The European Union (EU) is looking to enact new policies to phase out “fast fashion” to reduce the amount of clothing waste among member states and encourage manufacturers to create lasting products.
The EU strategy has set a target of 2030 to implement changes that will see textile and clothing products placed on the market in the bloc to be both fully recyclable and have a long lifespan, in order to cut down on the estimated 15lbs of clothing waste per person per year.
“Companies will need to change their business models and it will be much easier for consumers to be able to choose the sustainable garment over another,” Yvonne Augustsson, a textile expert at the Swedish Environmental Protection Agency said, broadcaster SVT reports.
“Textiles are a priority issue at the EU level because they have a major climate and environmental impact,” Augustsson said and added, “the zipper breaks, the garment twists or loses colour. These are reasons why many people get rid of clothes before they are worn out.”
“The solution is to use the garments that are already made, but for a longer period of time. If we double the usage time, we halve the climate impact, provided that we do not buy a new garment during the same time,” she said.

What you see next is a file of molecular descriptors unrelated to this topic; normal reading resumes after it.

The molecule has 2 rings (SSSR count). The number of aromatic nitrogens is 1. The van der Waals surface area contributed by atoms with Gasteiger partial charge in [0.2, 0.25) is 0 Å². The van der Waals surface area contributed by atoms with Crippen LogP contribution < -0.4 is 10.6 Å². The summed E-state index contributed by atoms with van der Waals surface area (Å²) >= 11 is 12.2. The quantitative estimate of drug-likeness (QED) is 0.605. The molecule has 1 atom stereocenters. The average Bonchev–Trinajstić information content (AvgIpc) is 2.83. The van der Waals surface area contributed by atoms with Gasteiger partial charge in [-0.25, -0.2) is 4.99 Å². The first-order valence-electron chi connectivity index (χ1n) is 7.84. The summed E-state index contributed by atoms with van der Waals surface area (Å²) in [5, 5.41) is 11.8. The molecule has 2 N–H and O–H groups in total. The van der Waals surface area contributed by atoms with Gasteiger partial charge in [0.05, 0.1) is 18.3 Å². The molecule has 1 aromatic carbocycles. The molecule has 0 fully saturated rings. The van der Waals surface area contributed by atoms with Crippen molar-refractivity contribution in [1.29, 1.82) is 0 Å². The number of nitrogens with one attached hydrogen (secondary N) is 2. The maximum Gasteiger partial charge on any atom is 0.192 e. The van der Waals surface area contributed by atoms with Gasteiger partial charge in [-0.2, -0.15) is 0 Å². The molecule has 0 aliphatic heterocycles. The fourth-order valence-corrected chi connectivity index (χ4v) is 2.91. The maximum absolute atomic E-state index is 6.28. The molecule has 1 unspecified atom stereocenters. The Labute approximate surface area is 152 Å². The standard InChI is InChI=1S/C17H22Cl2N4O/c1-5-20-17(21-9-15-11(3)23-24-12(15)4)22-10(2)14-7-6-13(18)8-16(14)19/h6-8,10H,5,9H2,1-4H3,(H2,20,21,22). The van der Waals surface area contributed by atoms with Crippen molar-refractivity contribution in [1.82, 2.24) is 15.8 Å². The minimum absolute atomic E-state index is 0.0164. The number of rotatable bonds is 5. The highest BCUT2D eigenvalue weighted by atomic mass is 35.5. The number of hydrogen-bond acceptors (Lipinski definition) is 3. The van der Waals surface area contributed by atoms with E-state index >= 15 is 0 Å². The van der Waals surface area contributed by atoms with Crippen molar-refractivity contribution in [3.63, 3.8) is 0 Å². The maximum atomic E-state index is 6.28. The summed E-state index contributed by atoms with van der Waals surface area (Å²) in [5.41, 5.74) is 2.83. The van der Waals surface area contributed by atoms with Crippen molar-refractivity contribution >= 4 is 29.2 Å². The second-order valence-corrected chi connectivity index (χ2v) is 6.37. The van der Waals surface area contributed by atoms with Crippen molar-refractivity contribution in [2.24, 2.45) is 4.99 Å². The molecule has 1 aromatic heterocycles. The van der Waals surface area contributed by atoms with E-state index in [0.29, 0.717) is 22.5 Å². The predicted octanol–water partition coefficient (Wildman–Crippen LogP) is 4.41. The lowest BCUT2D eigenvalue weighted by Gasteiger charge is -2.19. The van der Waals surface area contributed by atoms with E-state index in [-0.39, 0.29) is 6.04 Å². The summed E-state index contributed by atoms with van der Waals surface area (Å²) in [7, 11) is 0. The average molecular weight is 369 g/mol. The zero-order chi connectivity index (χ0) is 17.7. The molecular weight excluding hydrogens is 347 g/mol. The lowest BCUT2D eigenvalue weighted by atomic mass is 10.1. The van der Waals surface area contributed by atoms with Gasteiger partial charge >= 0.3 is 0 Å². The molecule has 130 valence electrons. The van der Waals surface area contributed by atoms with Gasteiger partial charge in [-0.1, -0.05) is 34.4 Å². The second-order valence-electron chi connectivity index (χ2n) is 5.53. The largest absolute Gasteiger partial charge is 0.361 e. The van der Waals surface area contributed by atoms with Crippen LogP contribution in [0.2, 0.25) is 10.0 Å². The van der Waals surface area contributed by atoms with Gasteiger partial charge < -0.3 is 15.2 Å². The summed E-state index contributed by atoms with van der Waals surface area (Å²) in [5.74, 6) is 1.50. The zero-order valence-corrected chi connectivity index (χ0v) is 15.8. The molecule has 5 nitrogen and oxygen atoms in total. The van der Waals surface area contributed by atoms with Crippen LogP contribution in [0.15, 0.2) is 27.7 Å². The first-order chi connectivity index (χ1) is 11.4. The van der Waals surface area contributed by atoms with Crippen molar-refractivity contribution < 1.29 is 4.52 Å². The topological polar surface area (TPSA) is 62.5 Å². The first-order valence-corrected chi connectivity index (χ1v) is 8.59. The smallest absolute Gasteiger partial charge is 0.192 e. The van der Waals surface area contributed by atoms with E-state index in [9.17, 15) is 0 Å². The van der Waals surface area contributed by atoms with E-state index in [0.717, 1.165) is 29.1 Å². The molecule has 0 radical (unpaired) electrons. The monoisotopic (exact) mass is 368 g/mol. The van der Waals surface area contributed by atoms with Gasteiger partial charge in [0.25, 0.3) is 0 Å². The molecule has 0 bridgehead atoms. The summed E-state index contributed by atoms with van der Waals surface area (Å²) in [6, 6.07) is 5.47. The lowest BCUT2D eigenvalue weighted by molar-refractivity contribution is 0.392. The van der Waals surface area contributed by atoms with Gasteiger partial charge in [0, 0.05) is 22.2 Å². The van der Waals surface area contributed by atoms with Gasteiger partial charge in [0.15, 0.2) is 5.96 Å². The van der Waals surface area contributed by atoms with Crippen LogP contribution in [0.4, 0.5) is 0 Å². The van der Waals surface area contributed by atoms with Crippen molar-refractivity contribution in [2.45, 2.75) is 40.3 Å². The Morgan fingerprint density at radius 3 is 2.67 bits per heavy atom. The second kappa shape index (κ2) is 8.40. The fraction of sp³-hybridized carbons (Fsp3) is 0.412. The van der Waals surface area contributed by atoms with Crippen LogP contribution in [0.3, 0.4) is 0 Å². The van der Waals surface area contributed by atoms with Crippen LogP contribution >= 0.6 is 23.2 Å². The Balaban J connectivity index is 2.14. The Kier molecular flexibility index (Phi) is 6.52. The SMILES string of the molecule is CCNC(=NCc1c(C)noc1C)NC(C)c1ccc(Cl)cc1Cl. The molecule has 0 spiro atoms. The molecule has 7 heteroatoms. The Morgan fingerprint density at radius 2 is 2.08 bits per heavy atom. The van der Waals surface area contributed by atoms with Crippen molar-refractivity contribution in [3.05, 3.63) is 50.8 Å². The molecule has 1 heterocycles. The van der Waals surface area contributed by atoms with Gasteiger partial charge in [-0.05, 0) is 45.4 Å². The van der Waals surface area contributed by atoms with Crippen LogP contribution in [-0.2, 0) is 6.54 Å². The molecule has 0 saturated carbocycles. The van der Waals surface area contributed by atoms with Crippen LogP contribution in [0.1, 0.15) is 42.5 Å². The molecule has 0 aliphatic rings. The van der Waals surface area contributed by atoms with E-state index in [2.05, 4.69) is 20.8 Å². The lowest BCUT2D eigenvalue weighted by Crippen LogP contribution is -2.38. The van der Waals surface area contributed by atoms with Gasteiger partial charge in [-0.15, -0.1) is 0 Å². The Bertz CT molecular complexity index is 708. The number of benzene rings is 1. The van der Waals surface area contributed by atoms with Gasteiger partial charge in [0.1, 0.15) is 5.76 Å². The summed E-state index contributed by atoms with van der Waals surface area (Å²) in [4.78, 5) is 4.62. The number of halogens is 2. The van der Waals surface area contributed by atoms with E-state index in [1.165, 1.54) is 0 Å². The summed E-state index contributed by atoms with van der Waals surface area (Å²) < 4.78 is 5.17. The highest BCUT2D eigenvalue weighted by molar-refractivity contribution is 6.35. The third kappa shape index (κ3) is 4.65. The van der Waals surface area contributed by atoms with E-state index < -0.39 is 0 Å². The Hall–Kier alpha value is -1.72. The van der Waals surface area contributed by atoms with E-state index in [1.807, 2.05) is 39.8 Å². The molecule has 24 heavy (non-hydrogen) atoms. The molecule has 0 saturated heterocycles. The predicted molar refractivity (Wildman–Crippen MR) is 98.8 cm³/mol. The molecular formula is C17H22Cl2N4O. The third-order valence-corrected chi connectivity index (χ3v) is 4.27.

According to Augustsson, a single t-shirt requires 2,500 litres of water and around a pound of chemicals to manufacture, while creating between 4 to 17 lbs of greenhouse emissions regardless if the garment is worn once or hundreds of times.
The clothing strategy is just a part of the European Union’s green agenda, which was expanded upon by European Commission President Ursula von der Leyen last month at the World Economic Forum (WEF) in Davos, Switzerland.
President von der Leyen spoke of the “Net-Zero Industry Act” which looks to push green investment into various parts of European industry.
“The aim will be to focus investment on strategic projects along the entire supply chain,” she said and added, “We will especially look at how to simplify and fast-track permitting for new clean-tech production sites.”